KAMPALA, Uganda -- Yoweri Museveni, Uganda’s long-serving president, has emerged as the central mediator of the conflict in the eastern Democratic Republic of Congo, orchestrating the withdrawal of rebel troops from the key Congolese city of Goma and hosting peace talks between the rebel leaders and the Congolese government. By coordinating all stages of the process, Museveni has reaffirmed his position as East Africa’s key power broker -- a status that until recently appeared to be slipping.
In October, Reuters published details of a leaked U.N. Security Council Group of Experts report alleging Ugandan and Rwandan support for M23, the rebel group that went on to seize swaths of eastern Congo, including Goma. While the report emphasized Rwanda’s role in coordinating M23’s creation and movements, Uganda was also singled out for allowing the “rebel group’s political branch to operate from within Kampala and boost its external relations.” Another leaked report from U.N. sanctions experts obtained by AFP alleges further Ugandan and Rwandan aid to M23 during its latest campaign. The new investigation charges Uganda with providing logistical support to the rebels during their offensive, while Rwandan troops are said to have bolstered M23’s efforts.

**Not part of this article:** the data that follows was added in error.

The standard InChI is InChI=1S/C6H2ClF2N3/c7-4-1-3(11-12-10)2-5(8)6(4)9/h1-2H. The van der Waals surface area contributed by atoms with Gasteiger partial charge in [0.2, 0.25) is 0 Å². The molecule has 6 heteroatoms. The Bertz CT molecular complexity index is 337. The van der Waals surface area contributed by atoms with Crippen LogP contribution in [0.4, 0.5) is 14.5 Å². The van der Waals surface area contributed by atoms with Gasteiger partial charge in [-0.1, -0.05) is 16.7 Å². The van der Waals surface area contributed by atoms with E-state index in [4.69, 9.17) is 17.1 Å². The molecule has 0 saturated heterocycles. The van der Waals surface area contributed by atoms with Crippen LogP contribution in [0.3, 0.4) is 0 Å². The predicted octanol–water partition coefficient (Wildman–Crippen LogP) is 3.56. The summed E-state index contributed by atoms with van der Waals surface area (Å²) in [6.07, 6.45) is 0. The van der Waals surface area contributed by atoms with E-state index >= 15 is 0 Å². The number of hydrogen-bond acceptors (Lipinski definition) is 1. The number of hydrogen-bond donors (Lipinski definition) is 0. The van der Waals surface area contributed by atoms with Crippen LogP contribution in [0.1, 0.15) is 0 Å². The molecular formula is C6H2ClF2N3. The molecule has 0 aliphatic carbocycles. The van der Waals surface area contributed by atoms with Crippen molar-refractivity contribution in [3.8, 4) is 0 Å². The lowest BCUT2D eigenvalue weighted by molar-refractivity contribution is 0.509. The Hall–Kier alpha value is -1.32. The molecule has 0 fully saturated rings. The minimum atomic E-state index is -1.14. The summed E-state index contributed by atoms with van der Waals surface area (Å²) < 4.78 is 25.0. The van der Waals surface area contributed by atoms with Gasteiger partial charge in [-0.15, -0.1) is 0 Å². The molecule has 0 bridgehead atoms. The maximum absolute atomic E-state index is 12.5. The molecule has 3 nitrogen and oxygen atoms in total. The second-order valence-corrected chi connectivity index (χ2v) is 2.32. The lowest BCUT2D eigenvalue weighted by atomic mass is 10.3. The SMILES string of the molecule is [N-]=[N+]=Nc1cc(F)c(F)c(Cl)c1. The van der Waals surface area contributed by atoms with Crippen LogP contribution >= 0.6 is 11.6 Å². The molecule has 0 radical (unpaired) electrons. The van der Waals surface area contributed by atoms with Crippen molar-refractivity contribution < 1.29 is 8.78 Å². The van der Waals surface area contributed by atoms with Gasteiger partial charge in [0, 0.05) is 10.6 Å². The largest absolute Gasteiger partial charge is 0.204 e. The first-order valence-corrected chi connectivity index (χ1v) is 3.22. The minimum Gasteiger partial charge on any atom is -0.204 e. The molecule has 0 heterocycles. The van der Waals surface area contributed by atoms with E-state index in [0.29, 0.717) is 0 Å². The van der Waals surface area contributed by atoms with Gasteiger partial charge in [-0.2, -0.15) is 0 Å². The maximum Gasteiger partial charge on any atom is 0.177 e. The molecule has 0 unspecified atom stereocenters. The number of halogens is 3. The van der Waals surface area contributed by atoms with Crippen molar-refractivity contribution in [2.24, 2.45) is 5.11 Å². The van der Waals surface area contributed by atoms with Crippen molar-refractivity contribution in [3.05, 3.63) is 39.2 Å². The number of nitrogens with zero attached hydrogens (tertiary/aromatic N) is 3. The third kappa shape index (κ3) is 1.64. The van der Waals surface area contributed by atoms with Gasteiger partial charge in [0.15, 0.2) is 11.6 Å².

The repercussions of the reports have so far been decidedly uneven. Before the latest leak, the United Kingdom had already announced it was suspending more than $33 million in budget support to the Rwandan government over its alleged connections to M23. The United States had already cut $200,000 in military aid to the country in July. Uganda, while facing lesser charges than Rwanda, has so far managed not only to remain relatively unscathed by the reports, but to keep control of the peace process. The difference in treatment points to a lack of other viable fixers among East Africa’s leaders as well as to Museveni’s political skill and regional clout after nearly 27 years in power.